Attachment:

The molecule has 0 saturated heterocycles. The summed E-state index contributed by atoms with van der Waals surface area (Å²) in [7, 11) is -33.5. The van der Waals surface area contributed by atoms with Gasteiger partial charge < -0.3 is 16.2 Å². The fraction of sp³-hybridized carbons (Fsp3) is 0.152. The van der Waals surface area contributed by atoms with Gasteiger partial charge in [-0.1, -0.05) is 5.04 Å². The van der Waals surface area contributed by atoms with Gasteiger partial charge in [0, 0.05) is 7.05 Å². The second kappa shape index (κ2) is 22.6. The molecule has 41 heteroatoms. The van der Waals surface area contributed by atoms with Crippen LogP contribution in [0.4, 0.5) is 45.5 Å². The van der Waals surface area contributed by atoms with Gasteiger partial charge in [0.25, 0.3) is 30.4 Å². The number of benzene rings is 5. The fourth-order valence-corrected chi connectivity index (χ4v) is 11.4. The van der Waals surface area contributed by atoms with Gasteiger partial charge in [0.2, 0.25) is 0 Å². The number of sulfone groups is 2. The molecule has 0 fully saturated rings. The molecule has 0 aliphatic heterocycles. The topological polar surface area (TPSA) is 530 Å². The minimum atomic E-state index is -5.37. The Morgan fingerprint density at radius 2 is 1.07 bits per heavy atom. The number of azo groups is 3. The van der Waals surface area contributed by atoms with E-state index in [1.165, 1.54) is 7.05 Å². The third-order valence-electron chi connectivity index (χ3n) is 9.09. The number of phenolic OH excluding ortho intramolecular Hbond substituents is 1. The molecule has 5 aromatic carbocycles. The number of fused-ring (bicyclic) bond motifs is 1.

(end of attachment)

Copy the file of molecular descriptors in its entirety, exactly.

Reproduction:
The molecule has 0 saturated heterocycles. The summed E-state index contributed by atoms with van der Waals surface area (Å²) in [7, 11) is -33.5. The van der Waals surface area contributed by atoms with Gasteiger partial charge < -0.3 is 16.2 Å². The fraction of sp³-hybridized carbons (Fsp3) is 0.152. The van der Waals surface area contributed by atoms with Gasteiger partial charge in [-0.1, -0.05) is 5.04 Å². The van der Waals surface area contributed by atoms with Gasteiger partial charge in [0, 0.05) is 7.05 Å². The second kappa shape index (κ2) is 22.6. The molecule has 41 heteroatoms. The van der Waals surface area contributed by atoms with Crippen LogP contribution in [0.4, 0.5) is 45.5 Å². The van der Waals surface area contributed by atoms with Gasteiger partial charge in [0.25, 0.3) is 30.4 Å². The number of benzene rings is 5. The fourth-order valence-corrected chi connectivity index (χ4v) is 11.4. The van der Waals surface area contributed by atoms with Gasteiger partial charge in [0.2, 0.25) is 0 Å². The number of sulfone groups is 2. The molecule has 0 fully saturated rings. The molecule has 0 aliphatic heterocycles. The topological polar surface area (TPSA) is 530 Å². The minimum atomic E-state index is -5.37. The Morgan fingerprint density at radius 2 is 1.07 bits per heavy atom. The number of azo groups is 3. The van der Waals surface area contributed by atoms with E-state index in [1.165, 1.54) is 7.05 Å². The third-order valence-electron chi connectivity index (χ3n) is 9.09. The number of phenolic OH excluding ortho intramolecular Hbond substituents is 1. The molecule has 5 aromatic carbocycles. The number of fused-ring (bicyclic) bond motifs is 1.